Broiler healthy husbandry questions


12 Years
May 29, 2007
Chicken Country, U S A
Hi, so this will be my first time raising some chickens for eating.
I am getting 6 cornishX chicks tomoro.

My first question is in regards to cocci.
I plan on keeping the chicks in an enclosed brooder, good-quality, heated, insulated the whole 9 yards.
The brooder will be either outside or in the garage(depending on smell factor), both places have the same temps.
The brooder has a wire bottom with a metal tray.
Most of the poop will be collected below and outside the brooder, minimizing contact with chicks.
The temps outside are still quite chilly at night and warm-ish in the day.
The brooder is a coop with an attachable, optional run.

Does that description sound like there is major cause for concern over cocci?
Should I not let them out onto the ground?
Should I feed medicated chick feed or go straight to a higher protein diet like game bird?
Is there a broiler-specific bag of feed?
These chickens will only be around for several weeks . . .

My other concern is the various problems associated with raising the broilers . . .
You look at youtube and of course it shows the worst of the worst.
If I get 6 healthy chicks, and care for them as I would ANY living creature in my care, how much of a concern are things like leg-problems and such.
These chickens will only be around for several weeks, and get the same care I give my laying chicks.
I would rather not have to deal with a "special needs" chicken if I dont have to.

I guess I could go with the regular cornish birds, but I really want to just get it done and over with as soon as possible.


10 Years
11 Years
Jan 24, 2009
Since you're keeping your numbers small, you should have any problems keeping them clean. The birds you get at the store live on their own manure, as you know.

I'll tell you what I do, and it works for me, with minimal losses and healthy looking birds that taste great!

The first 2 weeks, I feed an unmedicated starter. Then I switch to a broiler feed. After 1 week of age, I feed them in the morning and give them all they will clean up by mid afternoon, then just water after that.

I put mine on grass after they feather out. Keeping them outside in a tractor will make your life easier.

Compared to my layers, they are special needs birds though. We call them the abominations.


12 Years
Jan 13, 2008
Howard City, Michigan
Don't worry too much about ANY of it. Broilers are only tough because people who are used to raising layers describe them that way- which is true. They are tough-ER than layers, but not by much. All the problems people talk about are easily avoidable. You will probably lose a couple in your first batch, but don't give up. I usually plan on losing 2-4 in a batch of 75. As for what to feed, I feed non-medicated broiler feed (20-22% protein) from day one until processing. I figure that if I'm giving my birds chemicals, what's the point in doing all the work? I might as well just buy them from the store.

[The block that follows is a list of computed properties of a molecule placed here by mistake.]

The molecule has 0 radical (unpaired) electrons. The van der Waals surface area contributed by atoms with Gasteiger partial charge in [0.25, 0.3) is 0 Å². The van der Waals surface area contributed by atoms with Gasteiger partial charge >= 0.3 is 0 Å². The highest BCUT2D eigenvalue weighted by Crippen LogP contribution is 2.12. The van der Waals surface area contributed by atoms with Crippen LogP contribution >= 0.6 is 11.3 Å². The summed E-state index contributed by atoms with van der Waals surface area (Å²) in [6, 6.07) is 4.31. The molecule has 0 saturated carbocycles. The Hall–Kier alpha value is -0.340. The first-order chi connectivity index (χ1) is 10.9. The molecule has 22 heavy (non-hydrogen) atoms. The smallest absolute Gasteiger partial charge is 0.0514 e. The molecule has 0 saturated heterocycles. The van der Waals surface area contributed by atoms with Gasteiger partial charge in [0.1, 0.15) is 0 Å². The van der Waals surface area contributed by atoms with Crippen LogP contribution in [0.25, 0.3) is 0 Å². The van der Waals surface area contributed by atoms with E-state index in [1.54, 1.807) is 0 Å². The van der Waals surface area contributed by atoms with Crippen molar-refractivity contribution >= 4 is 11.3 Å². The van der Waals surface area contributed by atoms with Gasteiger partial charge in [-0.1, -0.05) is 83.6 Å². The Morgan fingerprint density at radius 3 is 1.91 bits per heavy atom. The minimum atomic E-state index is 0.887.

12 Years
May 29, 2007
Chicken Country, U S A
Thankyou for the quick opinions.

I realize there will probably be some casulties, perhaps I should start with 10 birds?
Then expect to lose 2-3 from inexperience or Darwinism?

So there IS a "broiler" feed, thats good. I never had need to know that before . . .
And I will definately allow them to roam the tractor and forage accordingly.

I just dont want to end up with a bacteria-ridden mess resulting in unhealthy birds I wont wanna eat.

I have already started giving my laying chicks cut bits of grasses and weeds from the yard, in small amounts, to slowly expose them to whatever is present in my soil.
They are not on medicated feed, and are kept outdoors in a large brooder/coop I just finished- so far no problems.

But Im guessing that the difference would be the sheer volumes involved, the 10 broilers probably make more mess than my 18 layer chicks.

Anyways, I know Im just getting my last-minute jitters about it.
10 birds isnt really THAT many . . .

Oh shoot, now Im thinking about whats on the ground . . .
My backyard is full of oak trees, I hope acorns and oak leaves are suitable forage for a eatin-chicken?


11 Years
Jul 23, 2008
Even if allowed to forage, the Cornish Crosses won't take advantage much. They prefer not to wander too far from the feed and water.

It is my opinion that you are over thinking this by a fair amount. If you treat the 6-10 meat birds just as you would any other chicks (except perhaps feed them a higher protein diet), you should be fine. I would be surprised if your losses were any more than what you would expect with any other chicks.


11 Years
Jun 15, 2008
Too, full feed 22% protein feed the chicks for 2-3 weeks then feed 12 hours full feed AMand 12 hours withhold feed PM daily. Offer water 24 hrs. daily. Keep Seperate the meat chicks from the laying ones at all times as the layers will start to peck on the meat chicks and you will experience losses from that.


11 Years
Mar 3, 2008
I raise my cornish x in an enclosed building, but make sure that they have heat lights when needed, windows that open for ventilation and sunlight, feed them high protein feed ( as the previous writers said ) and throw in some long grasses or mower clippings.

I use the deep bedding method , since I only have them for 7-8 weeks - put a healthy layer of newspapers on the wood floor, then spread straw over that - each day add more straw and DE to cover the poo and keep the moisture down. After they are processed, shovel out the layered straw and put in a compost pile.

If you keep their food trays and waterers clean the entire time, no damp drafts or wet bedding, comfortable temps, and only feed once a day so that you are not overfeeding- you will have minimal losses and delicious meals.

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